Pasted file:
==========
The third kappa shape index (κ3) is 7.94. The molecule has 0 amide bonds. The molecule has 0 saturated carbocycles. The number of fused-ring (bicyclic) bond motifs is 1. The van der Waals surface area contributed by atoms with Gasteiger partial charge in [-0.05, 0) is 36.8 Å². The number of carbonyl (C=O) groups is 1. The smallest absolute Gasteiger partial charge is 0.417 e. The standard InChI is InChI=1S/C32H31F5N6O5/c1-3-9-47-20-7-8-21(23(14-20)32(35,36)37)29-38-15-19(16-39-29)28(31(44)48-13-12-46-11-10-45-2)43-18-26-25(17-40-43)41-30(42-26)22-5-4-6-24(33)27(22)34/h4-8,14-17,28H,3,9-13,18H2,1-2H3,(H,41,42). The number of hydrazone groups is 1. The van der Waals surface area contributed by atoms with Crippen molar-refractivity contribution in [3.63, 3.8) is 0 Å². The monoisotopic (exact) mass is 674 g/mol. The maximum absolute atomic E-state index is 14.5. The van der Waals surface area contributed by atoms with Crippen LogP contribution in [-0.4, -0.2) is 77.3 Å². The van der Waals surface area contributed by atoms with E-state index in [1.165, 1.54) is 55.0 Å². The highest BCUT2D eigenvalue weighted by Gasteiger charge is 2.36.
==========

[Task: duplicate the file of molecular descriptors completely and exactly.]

The third kappa shape index (κ3) is 7.94. The molecule has 0 amide bonds. The molecule has 0 saturated carbocycles. The number of fused-ring (bicyclic) bond motifs is 1. The van der Waals surface area contributed by atoms with Gasteiger partial charge in [-0.05, 0) is 36.8 Å². The number of carbonyl (C=O) groups is 1. The smallest absolute Gasteiger partial charge is 0.417 e. The standard InChI is InChI=1S/C32H31F5N6O5/c1-3-9-47-20-7-8-21(23(14-20)32(35,36)37)29-38-15-19(16-39-29)28(31(44)48-13-12-46-11-10-45-2)43-18-26-25(17-40-43)41-30(42-26)22-5-4-6-24(33)27(22)34/h4-8,14-17,28H,3,9-13,18H2,1-2H3,(H,41,42). The number of hydrazone groups is 1. The van der Waals surface area contributed by atoms with Crippen molar-refractivity contribution in [3.63, 3.8) is 0 Å². The monoisotopic (exact) mass is 674 g/mol. The maximum absolute atomic E-state index is 14.5. The van der Waals surface area contributed by atoms with Crippen LogP contribution in [-0.4, -0.2) is 77.3 Å². The van der Waals surface area contributed by atoms with E-state index in [1.165, 1.54) is 55.0 Å². The highest BCUT2D eigenvalue weighted by Gasteiger charge is 2.36.